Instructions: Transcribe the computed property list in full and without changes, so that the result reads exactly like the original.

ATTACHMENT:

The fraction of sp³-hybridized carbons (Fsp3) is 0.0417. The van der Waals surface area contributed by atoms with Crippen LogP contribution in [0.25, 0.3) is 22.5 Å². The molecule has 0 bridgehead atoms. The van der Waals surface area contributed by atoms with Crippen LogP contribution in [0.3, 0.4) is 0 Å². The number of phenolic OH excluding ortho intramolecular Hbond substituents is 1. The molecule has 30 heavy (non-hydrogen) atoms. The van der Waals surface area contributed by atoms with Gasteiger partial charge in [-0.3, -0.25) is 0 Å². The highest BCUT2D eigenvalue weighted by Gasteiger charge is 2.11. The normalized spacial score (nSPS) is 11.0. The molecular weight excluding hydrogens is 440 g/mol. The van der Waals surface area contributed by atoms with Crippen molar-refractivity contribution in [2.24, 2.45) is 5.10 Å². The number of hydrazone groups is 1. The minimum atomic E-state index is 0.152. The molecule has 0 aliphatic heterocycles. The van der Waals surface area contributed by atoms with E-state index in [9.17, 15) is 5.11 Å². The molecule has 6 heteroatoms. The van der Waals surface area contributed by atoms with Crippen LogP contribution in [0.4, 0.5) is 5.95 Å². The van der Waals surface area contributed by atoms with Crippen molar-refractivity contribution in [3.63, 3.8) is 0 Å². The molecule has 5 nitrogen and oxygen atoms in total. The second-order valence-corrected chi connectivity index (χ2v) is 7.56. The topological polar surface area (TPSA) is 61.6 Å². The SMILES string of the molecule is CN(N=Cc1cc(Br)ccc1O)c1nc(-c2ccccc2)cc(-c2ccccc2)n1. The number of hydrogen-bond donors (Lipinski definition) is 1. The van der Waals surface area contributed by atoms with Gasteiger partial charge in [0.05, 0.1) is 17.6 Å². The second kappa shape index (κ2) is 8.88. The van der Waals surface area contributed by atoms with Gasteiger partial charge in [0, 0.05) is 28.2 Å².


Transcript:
The fraction of sp³-hybridized carbons (Fsp3) is 0.0417. The van der Waals surface area contributed by atoms with Crippen LogP contribution in [0.25, 0.3) is 22.5 Å². The molecule has 0 bridgehead atoms. The van der Waals surface area contributed by atoms with Crippen LogP contribution in [0.3, 0.4) is 0 Å². The number of phenolic OH excluding ortho intramolecular Hbond substituents is 1. The molecule has 30 heavy (non-hydrogen) atoms. The van der Waals surface area contributed by atoms with Gasteiger partial charge in [-0.3, -0.25) is 0 Å². The highest BCUT2D eigenvalue weighted by Gasteiger charge is 2.11. The normalized spacial score (nSPS) is 11.0. The molecular weight excluding hydrogens is 440 g/mol. The van der Waals surface area contributed by atoms with Crippen molar-refractivity contribution in [2.24, 2.45) is 5.10 Å². The number of hydrazone groups is 1. The minimum atomic E-state index is 0.152. The molecule has 0 aliphatic heterocycles. The van der Waals surface area contributed by atoms with E-state index in [9.17, 15) is 5.11 Å². The molecule has 6 heteroatoms. The van der Waals surface area contributed by atoms with Crippen LogP contribution in [0.4, 0.5) is 5.95 Å². The van der Waals surface area contributed by atoms with Crippen molar-refractivity contribution in [3.63, 3.8) is 0 Å². The molecule has 5 nitrogen and oxygen atoms in total. The second-order valence-corrected chi connectivity index (χ2v) is 7.56. The topological polar surface area (TPSA) is 61.6 Å². The SMILES string of the molecule is CN(N=Cc1cc(Br)ccc1O)c1nc(-c2ccccc2)cc(-c2ccccc2)n1. The number of hydrogen-bond donors (Lipinski definition) is 1. The van der Waals surface area contributed by atoms with Gasteiger partial charge in [0.05, 0.1) is 17.6 Å². The second kappa shape index (κ2) is 8.88. The van der Waals surface area contributed by atoms with Gasteiger partial charge in [0, 0.05) is 28.2 Å².